creation date, the easier it was to engage in colour-blind casting.
Thus, casting a Greek drama with no regard to the race of the performers
raises no eyebrows, but would be much more complicated for more
contemporary plays.

It seems, if this theory holds any water at all, that Shakespeare is at
a cut-off point; plays older than Shakespeare can be cast colour-blind
and post-Shakespearean works not so much. Does that make sense? Is it
possible that the line will continue to move, so that the farther we get
from Shakespeare, the easier it will be to engage in c-b casting of his
works?  (Easier in the sense that it won't distract any segment of the
audience.)

Jeff Michael

[4]-------------------------------------------------------------
From:           Mark Adderley <
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Date:           Wednesday, 6 Aug 2003 13:48:53 -0500
Subject: 14.1568 Re: Colour-Blind Casting
Comment:        RE: SHK 14.1568 Re: Colour-Blind Casting

Sam Small wrote: "An all female cast at the Globe will get you the grins
of the faithful few but miscasting a feature film costing fifty million
dollars will get you shot.  I doubt whether the permissive casters on
this list would toss their houses into the success or failure of a film
which had a one-legged woman as the leading man etc etc.  I doubt it
very much."

Audience is everything. New York and West End theatres can afford
non-traditional casting because of the diversity of their potential
audiences.  My Shakespeare group performs plays for middle- and
high-school audiences.  I could cast an Asian Macbeth, or a black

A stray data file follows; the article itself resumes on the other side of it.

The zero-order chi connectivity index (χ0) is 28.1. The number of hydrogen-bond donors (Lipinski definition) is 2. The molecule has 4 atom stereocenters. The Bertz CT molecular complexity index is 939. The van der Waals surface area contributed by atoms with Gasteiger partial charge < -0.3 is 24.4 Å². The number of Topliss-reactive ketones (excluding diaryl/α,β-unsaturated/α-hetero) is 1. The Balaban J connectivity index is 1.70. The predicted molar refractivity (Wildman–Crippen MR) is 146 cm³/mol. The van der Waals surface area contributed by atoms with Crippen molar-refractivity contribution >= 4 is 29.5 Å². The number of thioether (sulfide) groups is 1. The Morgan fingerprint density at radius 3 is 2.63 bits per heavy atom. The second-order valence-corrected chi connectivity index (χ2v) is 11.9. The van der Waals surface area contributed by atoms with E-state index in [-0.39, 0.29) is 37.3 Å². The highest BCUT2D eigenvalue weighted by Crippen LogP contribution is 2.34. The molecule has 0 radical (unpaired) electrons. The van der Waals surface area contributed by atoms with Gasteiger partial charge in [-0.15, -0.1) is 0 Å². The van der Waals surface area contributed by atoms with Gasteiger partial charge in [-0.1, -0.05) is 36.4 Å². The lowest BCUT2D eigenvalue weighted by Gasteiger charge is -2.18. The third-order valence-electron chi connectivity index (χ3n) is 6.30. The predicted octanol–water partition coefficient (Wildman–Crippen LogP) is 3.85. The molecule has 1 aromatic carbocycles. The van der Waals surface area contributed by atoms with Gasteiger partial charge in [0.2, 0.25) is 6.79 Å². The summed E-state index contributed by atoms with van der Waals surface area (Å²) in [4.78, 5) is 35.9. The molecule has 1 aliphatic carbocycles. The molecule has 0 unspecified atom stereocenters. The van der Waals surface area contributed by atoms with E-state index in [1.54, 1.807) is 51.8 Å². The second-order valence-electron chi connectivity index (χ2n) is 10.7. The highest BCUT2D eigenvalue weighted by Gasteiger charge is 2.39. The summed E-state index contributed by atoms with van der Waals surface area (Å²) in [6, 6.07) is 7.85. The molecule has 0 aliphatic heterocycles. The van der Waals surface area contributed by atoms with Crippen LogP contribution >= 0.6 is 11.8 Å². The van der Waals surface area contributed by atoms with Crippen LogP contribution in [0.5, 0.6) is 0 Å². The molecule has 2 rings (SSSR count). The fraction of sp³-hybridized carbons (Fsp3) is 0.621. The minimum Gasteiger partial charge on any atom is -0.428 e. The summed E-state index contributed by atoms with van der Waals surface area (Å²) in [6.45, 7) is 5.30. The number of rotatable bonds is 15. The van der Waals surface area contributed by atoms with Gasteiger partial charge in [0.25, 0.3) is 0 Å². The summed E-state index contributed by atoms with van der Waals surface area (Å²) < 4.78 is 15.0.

Benedick, or a female Hamlet, but there are other kinds of limitations.
A year and a half ago, we shelved plans to perform "Romeo and Juliet"
because the local Chief of Police pointed out to me that the play is
cited in a statistically significant number of teen suicide letters.  I
don't know whether he was right or wrong, since I never followed up, but
for a local group like mine, keeping the Chief of Police happy with us
is far more important than performing the play we wanted to.  We're
ready now -- we have workshops and so forth planned, and we're no longer
in an area where suicide is such a prominent problem.  Another one is
alcohol.  When we played "A Midsummer Night's Dream" in late 2000, we
used Wild West costumes (I know it sounds awful, but it worked pretty
well for our audience).  I had a very funny routine in 2.1, set in a
saloon, with Hermia and Helena knocking back double shots of whisky
while Lysander gapes at them.  They won't let him get at the bottle.  We
performed the play at one particular middle school where there had been
a problem with alcohol recently, and had to do something much more
boring.  It still worked, but I felt like I'd been cheated.  But that's
not important.  The audience is always right.  The people buying the
tickets are the people who help me do what I enjoy doing.  And that's
not so bad; Shakespeare wrote for his audiences as well as for his
players, after all.